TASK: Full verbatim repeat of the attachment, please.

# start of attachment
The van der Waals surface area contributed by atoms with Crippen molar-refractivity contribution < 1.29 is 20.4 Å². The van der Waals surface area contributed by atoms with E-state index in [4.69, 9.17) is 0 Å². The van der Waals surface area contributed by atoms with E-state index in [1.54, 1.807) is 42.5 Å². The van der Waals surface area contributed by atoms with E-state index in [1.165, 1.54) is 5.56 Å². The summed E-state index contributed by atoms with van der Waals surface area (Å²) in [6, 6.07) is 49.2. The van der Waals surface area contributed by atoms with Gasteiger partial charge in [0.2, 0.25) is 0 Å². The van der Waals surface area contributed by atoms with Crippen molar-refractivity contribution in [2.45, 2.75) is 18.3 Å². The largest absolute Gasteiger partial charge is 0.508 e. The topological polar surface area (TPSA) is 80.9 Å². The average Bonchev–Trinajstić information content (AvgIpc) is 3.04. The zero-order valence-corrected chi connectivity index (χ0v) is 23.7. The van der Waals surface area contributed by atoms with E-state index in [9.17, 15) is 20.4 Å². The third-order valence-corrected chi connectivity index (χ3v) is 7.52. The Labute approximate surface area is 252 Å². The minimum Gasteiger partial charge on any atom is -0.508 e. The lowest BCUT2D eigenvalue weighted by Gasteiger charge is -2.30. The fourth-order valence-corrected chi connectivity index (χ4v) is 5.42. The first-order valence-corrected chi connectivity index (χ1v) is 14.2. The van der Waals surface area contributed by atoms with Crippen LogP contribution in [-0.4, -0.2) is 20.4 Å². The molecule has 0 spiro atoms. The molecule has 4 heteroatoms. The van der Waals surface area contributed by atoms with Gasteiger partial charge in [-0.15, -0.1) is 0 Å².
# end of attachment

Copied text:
The van der Waals surface area contributed by atoms with Crippen molar-refractivity contribution < 1.29 is 20.4 Å². The van der Waals surface area contributed by atoms with E-state index in [4.69, 9.17) is 0 Å². The van der Waals surface area contributed by atoms with E-state index in [1.54, 1.807) is 42.5 Å². The van der Waals surface area contributed by atoms with E-state index in [1.165, 1.54) is 5.56 Å². The summed E-state index contributed by atoms with van der Waals surface area (Å²) in [6, 6.07) is 49.2. The van der Waals surface area contributed by atoms with Gasteiger partial charge in [0.2, 0.25) is 0 Å². The van der Waals surface area contributed by atoms with Crippen molar-refractivity contribution in [2.45, 2.75) is 18.3 Å². The largest absolute Gasteiger partial charge is 0.508 e. The topological polar surface area (TPSA) is 80.9 Å². The average Bonchev–Trinajstić information content (AvgIpc) is 3.04. The zero-order valence-corrected chi connectivity index (χ0v) is 23.7. The van der Waals surface area contributed by atoms with E-state index in [9.17, 15) is 20.4 Å². The third-order valence-corrected chi connectivity index (χ3v) is 7.52. The Labute approximate surface area is 252 Å². The minimum Gasteiger partial charge on any atom is -0.508 e. The lowest BCUT2D eigenvalue weighted by Gasteiger charge is -2.30. The fourth-order valence-corrected chi connectivity index (χ4v) is 5.42. The first-order valence-corrected chi connectivity index (χ1v) is 14.2. The van der Waals surface area contributed by atoms with Crippen LogP contribution in [-0.4, -0.2) is 20.4 Å². The molecule has 0 spiro atoms. The molecule has 4 heteroatoms. The van der Waals surface area contributed by atoms with Gasteiger partial charge in [-0.15, -0.1) is 0 Å².